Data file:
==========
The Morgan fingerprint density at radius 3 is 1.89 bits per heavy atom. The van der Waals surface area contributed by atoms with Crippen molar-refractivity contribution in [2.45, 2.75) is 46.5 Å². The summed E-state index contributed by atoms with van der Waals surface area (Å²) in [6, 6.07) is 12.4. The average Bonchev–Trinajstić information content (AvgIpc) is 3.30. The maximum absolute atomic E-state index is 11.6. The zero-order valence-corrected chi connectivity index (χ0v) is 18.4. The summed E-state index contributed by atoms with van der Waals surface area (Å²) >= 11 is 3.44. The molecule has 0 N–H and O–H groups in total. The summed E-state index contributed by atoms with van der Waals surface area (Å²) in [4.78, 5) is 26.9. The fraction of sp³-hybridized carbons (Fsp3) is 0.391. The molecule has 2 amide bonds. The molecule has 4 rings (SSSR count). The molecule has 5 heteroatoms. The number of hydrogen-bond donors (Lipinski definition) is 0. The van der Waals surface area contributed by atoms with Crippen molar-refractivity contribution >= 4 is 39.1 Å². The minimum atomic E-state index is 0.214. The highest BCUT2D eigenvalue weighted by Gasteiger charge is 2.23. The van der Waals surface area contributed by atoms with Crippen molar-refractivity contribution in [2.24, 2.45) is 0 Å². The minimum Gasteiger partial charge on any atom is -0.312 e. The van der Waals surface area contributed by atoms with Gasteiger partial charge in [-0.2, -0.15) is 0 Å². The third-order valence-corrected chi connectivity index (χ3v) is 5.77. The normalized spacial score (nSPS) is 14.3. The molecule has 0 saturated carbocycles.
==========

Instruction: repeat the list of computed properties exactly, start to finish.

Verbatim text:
The Morgan fingerprint density at radius 3 is 1.89 bits per heavy atom. The van der Waals surface area contributed by atoms with Crippen molar-refractivity contribution in [2.45, 2.75) is 46.5 Å². The summed E-state index contributed by atoms with van der Waals surface area (Å²) in [6, 6.07) is 12.4. The average Bonchev–Trinajstić information content (AvgIpc) is 3.30. The maximum absolute atomic E-state index is 11.6. The zero-order valence-corrected chi connectivity index (χ0v) is 18.4. The summed E-state index contributed by atoms with van der Waals surface area (Å²) >= 11 is 3.44. The molecule has 0 N–H and O–H groups in total. The summed E-state index contributed by atoms with van der Waals surface area (Å²) in [4.78, 5) is 26.9. The fraction of sp³-hybridized carbons (Fsp3) is 0.391. The molecule has 2 amide bonds. The molecule has 4 rings (SSSR count). The molecule has 5 heteroatoms. The number of hydrogen-bond donors (Lipinski definition) is 0. The van der Waals surface area contributed by atoms with Crippen molar-refractivity contribution >= 4 is 39.1 Å². The minimum atomic E-state index is 0.214. The highest BCUT2D eigenvalue weighted by Gasteiger charge is 2.23. The van der Waals surface area contributed by atoms with Crippen molar-refractivity contribution in [2.24, 2.45) is 0 Å². The minimum Gasteiger partial charge on any atom is -0.312 e. The van der Waals surface area contributed by atoms with Gasteiger partial charge in [-0.2, -0.15) is 0 Å². The third-order valence-corrected chi connectivity index (χ3v) is 5.77. The normalized spacial score (nSPS) is 14.3. The molecule has 0 saturated carbocycles.